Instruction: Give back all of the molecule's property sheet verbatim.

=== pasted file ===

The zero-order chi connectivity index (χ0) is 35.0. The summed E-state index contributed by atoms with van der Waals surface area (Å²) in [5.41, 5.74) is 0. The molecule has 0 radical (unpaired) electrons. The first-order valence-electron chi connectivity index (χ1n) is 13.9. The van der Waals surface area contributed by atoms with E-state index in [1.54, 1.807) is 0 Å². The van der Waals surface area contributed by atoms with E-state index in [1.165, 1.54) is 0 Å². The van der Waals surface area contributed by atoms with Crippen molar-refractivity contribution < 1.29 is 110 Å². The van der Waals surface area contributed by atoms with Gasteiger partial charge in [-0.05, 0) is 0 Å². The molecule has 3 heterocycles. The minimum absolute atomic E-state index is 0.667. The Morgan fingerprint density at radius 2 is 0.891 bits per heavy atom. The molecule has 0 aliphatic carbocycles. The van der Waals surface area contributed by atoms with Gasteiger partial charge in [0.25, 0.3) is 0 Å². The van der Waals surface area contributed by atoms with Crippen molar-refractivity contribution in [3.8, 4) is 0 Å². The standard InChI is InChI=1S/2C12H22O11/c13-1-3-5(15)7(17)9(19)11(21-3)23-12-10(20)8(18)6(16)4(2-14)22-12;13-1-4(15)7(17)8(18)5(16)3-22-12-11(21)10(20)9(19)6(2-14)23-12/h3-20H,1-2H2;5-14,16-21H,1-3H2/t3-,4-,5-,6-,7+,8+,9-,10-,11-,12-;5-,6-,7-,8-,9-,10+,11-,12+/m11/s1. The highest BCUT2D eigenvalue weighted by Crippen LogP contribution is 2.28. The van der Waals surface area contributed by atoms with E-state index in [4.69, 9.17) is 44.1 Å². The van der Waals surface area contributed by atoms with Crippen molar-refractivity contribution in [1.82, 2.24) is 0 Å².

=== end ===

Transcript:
The zero-order chi connectivity index (χ0) is 35.0. The summed E-state index contributed by atoms with van der Waals surface area (Å²) in [5.41, 5.74) is 0. The molecule has 0 radical (unpaired) electrons. The first-order valence-electron chi connectivity index (χ1n) is 13.9. The van der Waals surface area contributed by atoms with E-state index in [1.54, 1.807) is 0 Å². The van der Waals surface area contributed by atoms with E-state index in [1.165, 1.54) is 0 Å². The van der Waals surface area contributed by atoms with Crippen molar-refractivity contribution < 1.29 is 110 Å². The van der Waals surface area contributed by atoms with Gasteiger partial charge in [-0.05, 0) is 0 Å². The molecule has 3 heterocycles. The minimum absolute atomic E-state index is 0.667. The Morgan fingerprint density at radius 2 is 0.891 bits per heavy atom. The molecule has 0 aliphatic carbocycles. The van der Waals surface area contributed by atoms with Gasteiger partial charge in [0.25, 0.3) is 0 Å². The van der Waals surface area contributed by atoms with Crippen molar-refractivity contribution in [3.8, 4) is 0 Å². The standard InChI is InChI=1S/2C12H22O11/c13-1-3-5(15)7(17)9(19)11(21-3)23-12-10(20)8(18)6(16)4(2-14)22-12;13-1-4(15)7(17)8(18)5(16)3-22-12-11(21)10(20)9(19)6(2-14)23-12/h3-20H,1-2H2;5-14,16-21H,1-3H2/t3-,4-,5-,6-,7+,8+,9-,10-,11-,12-;5-,6-,7-,8-,9-,10+,11-,12+/m11/s1. The highest BCUT2D eigenvalue weighted by Crippen LogP contribution is 2.28. The van der Waals surface area contributed by atoms with E-state index in [4.69, 9.17) is 44.1 Å². The van der Waals surface area contributed by atoms with Crippen molar-refractivity contribution in [1.82, 2.24) is 0 Å².